DAS Lab at the 2024 Psychology Undergraduate Research Conference (PURC)!

Congratulations to Cindy, Megan, Fides and Puloma for their amazing poster presentations at PURC!

Cindy presented: Differences in Depression, Anxiety and Contributing Psychological Factors among Young Adults from Chinese, Chinese Canadian, and Canadian Backgrounds: A Study Proposal

Read: Cindy’s Poster

  • Although it is known that culture influences the expression of depression and anxiety, less is known about how it affects vulnerabilities and stressors that precipitate these disorders. Furthermore, research often overlooks nuanced cultural differences like acculturation levels within a group, thereby missing important insights such as the impact of acculturation stressors on international students. This poster outlines the study proposal of an ongoing project that aims to address these knowledge gaps by comparing depression and anxiety among Chinese students of varying acculturation levels, examining cultural influences on disorder progression, and exploring how culture may moderate the stress-disorder association. As cultural competency is ever more crucial in modern society, this study will offer useful insights that enhance our understanding of depression and anxiety.

Megan presented: Does Income Level Moderate the Association of Gender and Rumination?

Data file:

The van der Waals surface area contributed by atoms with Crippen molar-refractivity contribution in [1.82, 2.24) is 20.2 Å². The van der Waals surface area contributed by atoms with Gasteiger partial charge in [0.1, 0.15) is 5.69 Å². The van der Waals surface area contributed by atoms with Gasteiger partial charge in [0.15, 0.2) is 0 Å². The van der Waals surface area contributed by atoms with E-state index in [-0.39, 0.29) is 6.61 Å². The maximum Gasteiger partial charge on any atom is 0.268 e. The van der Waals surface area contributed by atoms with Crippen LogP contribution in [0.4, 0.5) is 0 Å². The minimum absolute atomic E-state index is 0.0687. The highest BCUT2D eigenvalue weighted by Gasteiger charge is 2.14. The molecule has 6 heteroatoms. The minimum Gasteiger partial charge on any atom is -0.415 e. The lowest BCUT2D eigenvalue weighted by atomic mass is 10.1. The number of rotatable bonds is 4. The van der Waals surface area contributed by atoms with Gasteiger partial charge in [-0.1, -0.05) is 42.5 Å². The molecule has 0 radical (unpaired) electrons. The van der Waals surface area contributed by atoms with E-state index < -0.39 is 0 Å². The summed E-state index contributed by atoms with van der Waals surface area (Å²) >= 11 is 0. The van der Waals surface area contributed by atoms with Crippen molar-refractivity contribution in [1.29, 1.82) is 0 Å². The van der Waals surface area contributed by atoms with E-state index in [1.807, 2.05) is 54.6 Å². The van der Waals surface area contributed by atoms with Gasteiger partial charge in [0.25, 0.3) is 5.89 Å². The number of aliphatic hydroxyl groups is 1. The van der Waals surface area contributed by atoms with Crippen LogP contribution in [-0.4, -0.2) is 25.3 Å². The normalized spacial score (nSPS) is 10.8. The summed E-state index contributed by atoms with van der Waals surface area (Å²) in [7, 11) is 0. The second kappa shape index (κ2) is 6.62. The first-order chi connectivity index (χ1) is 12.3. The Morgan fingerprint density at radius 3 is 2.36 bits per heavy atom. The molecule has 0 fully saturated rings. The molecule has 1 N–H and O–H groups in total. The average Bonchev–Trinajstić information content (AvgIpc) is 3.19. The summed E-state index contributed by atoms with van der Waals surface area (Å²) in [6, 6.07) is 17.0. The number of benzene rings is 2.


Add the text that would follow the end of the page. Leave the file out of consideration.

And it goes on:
Read: Megan’s Poster

  • Rumination, commonly reported by women, involves repetitively dwelling on negative thoughts post-stress, leading to mental health issues like depression. This gender difference may be due to women facing unique stressors, such as lower income levels, increasing their susceptibility to rumination. The current study explored gender differences in rumination and the impact of income. Men reported higher incomes, but neither gender nor income predicted rumination levels independently. Gender-income interactions did not significantly affect rumination. Future research could explore how income moderates’ gender-rumination links in diverse populations, including other gender identities.

Puloma presented: Effects of Co-rumination & Co-distraction on State-level Rumination in Women

Read: Puloma’s Poster

  • This study focused on women’s tendency to ruminate, which means repeatedly thinking about and dwelling on problems and distress. I looked at how talking with others either by discussing problems (co-rumination) or engaging in distracting conversations (co-distraction) affects rumination. Findings suggested that women ruminated more in the co-rumination than co-distraction condition. Additionally, their trait tendency to ruminate didn’t necessarily predict how much they ruminated in these interactions. This suggests that engaging in distracting conversations with others can help redirect focus and potentially reduce rumination, regardless of one’s natural tendency to ruminate.

Fides presented: Cultural Stress and Depression: A Comparative Study Among Chinese Domestic and International Students

Read: Fides’ Poster

  • Given the increased prevalence of depression among international students, past research has linked minority and cultural stressors to increased depression vulnerability. The present study aims to longitudinally evaluate how cultural stress may uniquely impact depressive outcomes among international and domestic Chinese students.

A special shoutout to Fides who won the Best Poster Award at PURC this year! Congratulations on this amazing achievement!